And then there is the dystopia we see in books and movies like F451 and Cormac McCarthy's The Road.
This is called post-apocalyptic dystopia
(Google post-apocalyptic dystopia and you will get 181,000 hits)
The discussion now moves quite intelligently into the landscape and society of F451.
We then talk about the end of the book, when the rebels, who have memorized the great works of literature--using the books they have hidden and will then destroy themselves--prepare to go forth and rebuild a society recently destroyed by nuclear war.
We are impressed by the characters who have each learned the content of an entire book-- which they will record once again in safer times. Will they succeed?
What book would YOU memorize for posterity?
People say, "The Bible", "A Christmas Carol" , works by David Sedaris.
Maybe the post apocalyptic world will not be a dystopia, one reader suggests hopefully.
Maybe the dystopia died with the apocalypse.
Now there's a sentence of big words and big ideas!.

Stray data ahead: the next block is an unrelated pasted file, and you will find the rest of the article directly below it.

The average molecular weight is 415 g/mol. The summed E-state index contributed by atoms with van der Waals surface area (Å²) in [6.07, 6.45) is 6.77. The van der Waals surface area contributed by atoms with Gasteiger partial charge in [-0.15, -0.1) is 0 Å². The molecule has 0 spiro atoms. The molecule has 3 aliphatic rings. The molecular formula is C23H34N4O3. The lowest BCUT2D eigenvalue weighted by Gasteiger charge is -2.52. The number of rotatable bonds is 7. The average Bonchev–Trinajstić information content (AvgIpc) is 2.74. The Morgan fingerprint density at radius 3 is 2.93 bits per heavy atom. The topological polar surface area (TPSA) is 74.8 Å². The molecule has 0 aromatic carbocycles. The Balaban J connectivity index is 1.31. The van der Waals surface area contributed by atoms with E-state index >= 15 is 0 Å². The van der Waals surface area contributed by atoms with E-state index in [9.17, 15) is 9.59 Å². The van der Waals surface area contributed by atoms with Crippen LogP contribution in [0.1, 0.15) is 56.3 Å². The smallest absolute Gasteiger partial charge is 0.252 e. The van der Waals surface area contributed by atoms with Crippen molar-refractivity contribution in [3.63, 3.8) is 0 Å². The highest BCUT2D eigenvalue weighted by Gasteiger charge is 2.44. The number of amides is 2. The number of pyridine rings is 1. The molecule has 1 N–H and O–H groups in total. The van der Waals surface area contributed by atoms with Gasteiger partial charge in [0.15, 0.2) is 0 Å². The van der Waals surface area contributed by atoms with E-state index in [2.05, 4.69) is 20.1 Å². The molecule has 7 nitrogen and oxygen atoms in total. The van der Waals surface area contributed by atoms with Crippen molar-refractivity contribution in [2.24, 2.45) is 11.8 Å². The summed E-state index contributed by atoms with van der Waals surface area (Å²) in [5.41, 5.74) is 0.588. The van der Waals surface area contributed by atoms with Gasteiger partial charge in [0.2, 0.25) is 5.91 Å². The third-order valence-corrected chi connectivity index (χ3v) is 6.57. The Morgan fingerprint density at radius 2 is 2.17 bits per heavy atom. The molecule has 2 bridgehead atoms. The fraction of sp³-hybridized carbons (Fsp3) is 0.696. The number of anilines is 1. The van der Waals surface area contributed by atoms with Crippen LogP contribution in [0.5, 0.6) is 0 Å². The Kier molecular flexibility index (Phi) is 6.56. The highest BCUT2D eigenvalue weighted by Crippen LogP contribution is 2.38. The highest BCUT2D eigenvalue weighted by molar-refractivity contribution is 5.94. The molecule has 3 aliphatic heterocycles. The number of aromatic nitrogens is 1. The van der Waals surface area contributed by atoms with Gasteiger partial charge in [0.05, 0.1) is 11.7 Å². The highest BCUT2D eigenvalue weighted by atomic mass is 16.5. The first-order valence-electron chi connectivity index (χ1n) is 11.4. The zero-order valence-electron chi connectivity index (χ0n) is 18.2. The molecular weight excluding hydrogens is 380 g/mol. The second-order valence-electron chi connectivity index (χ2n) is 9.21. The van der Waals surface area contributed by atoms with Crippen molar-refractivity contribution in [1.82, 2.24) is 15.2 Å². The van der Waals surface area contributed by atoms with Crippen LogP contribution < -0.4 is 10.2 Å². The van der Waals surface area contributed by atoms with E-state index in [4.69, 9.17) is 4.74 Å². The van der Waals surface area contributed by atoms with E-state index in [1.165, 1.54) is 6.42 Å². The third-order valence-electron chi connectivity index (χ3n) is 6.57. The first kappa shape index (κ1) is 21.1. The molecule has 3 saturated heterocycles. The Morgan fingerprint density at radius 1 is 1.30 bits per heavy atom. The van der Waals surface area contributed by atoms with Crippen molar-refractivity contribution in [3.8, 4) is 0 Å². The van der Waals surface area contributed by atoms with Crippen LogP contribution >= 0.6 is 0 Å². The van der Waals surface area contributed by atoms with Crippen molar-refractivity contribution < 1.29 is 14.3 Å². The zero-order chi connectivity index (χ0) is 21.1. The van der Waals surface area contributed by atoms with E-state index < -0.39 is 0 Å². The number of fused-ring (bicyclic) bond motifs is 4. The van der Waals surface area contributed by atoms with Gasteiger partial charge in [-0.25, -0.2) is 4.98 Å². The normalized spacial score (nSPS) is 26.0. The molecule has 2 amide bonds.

And with that...I turned the program over to Nick Szedga who dimmed the lights for the first film clips.
And that is how I spent Sunday afternoon.
Fast forward to Monday morning.
I am at Girya Studio http://giryastrength.com/index.html where I am learning to swing kettlebells.
(A kettlebell is like a cannonball with a handle on it. Check the Web site or Sports Authority orcome visit me if you want to see what one looks like)
I am tired, have not trained at home over the weekend, and want to be at Coupa Cafe having a coffee.
Or absolutely anywhere else.
We are about a half hour into an hour session and Mark Reifkind, my trainer, wants me to begin sixty seconds of kettlebell swings with an 18-pound kettlebell. (This is actually a very light kettlebell in the kettlebell world--but is plenty heavy for me).
I tell him I am exhausted because I led a book discussion on Sunday.
In the kettlebell world, this does not count as an excuse.
"We talked about Fahrenheit 451, " I continue.
Mark says he remembers the book.
"Well then, I've got a question for you," I say, stalling for time.
"Do you know what DYSTOPIA is?"
He pauses. For five whole seconds.
I am counting them--five, four, three, two, one.
I don't have to swing the kettlebell until he gets the answer...or tries to get the answer.
He does. Too quickly.
"It's the opposite of Utopia."
"Tell me more, " I say.
He doesn't fall for the trick.
Causes Lauren John Supports
Keplers Bookstore Circle of Friends (Menlo Park)
Friends of the Menlo Park Public Library
Book Group Expo
Marin Agricultural Land Trust...